Putting out feeders for birds (and squirrels and chipmunks) is a popular way to attract these animals to your yard. Problems can occur if your feeders start to attract large flocks of birds that annoy your neighbours, or other wildlife such as rats, raccoons or even bears! You may need to stop feeding for a while, or only put out small amounts that can be quickly eaten during the day.
Do not feed animals that are likely to become a problem for you or your neighbours, whether in your yard, the local park or other greenspaces. Wild animals should not depend on humans for their food and should not learn to expect food from us. It could put them at risk of being hurt or killed, if they start approaching people aggressively in search of food.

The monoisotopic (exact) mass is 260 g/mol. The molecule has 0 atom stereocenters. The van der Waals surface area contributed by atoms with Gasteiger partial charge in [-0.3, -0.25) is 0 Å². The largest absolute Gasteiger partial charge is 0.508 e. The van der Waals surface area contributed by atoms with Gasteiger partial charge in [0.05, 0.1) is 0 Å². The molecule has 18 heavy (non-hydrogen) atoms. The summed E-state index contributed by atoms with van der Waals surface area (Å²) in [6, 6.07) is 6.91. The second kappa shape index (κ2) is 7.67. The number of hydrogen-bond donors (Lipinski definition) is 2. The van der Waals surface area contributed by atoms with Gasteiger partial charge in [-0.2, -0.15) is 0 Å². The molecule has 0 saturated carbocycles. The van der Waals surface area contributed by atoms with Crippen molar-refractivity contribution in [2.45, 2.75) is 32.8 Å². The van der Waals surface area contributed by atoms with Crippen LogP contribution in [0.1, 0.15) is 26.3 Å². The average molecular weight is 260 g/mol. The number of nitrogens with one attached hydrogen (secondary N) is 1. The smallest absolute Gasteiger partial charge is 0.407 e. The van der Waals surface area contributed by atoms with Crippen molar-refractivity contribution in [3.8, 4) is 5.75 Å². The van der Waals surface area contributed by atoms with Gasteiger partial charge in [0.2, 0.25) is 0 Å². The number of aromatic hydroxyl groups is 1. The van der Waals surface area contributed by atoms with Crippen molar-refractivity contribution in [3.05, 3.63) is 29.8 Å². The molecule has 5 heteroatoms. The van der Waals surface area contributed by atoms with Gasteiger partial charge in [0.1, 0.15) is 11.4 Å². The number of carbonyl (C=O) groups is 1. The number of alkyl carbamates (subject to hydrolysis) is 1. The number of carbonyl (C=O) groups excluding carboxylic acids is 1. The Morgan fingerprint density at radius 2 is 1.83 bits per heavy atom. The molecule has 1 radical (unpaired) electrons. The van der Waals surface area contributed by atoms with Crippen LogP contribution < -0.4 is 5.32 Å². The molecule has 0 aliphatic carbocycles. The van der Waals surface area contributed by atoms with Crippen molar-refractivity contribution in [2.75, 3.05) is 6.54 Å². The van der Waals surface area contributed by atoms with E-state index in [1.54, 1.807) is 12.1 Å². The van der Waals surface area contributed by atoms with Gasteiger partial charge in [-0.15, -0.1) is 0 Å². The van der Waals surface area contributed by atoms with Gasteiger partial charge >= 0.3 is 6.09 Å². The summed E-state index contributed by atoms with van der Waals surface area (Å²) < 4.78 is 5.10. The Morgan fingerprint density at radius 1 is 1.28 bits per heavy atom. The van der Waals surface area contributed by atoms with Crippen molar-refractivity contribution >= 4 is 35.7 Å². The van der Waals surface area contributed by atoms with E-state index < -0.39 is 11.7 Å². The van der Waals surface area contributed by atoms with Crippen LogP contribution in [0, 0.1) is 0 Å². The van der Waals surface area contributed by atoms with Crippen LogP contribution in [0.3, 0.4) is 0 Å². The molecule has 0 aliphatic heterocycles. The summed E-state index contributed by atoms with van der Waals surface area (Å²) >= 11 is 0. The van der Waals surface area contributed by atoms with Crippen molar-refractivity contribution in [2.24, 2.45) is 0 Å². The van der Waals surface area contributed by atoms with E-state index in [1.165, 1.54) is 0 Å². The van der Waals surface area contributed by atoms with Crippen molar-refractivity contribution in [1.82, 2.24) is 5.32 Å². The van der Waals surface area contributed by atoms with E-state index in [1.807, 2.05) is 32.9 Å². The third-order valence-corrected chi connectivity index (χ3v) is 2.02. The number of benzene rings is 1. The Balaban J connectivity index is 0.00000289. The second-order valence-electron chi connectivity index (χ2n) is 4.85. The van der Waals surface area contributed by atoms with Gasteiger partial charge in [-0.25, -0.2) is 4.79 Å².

Do not leave food outside for your pet cat or dog. You could wind up feeding a lot of animals from that bowl, and some of them are likely to be unwelcome to you or your neighbours (e.g., rats, stray cats, raccoons, or coyotes). It could also place your pet at greater risk of injury or disease, either from fighting or from sharing their bowl with sick stray or wild animals.
You may not mind rabbits nibbling on your lawn and garden. If you’re trying to grow vegetables for yourself, though, you’ll need to protect them with a fence or other measures.
Keep your barbeque clean and empty the grease-catcher frequently. Cover your barbeque or put it away when not in use.
Keep your green bin in a secure location until collection day. For more tips on how to secure your green bin, see our web page .
Feeding peanuts to squirrels can be a danger
Although it may seem cute to feed chipmunks and squirrels peanuts it can be incredibly dangerous by putting anaphylactic kids at risk. These rodents often discard or burry the nuts in residents’ backyards and playgrounds putting children at risk who could put the peanut in their mouth and cause a reaction.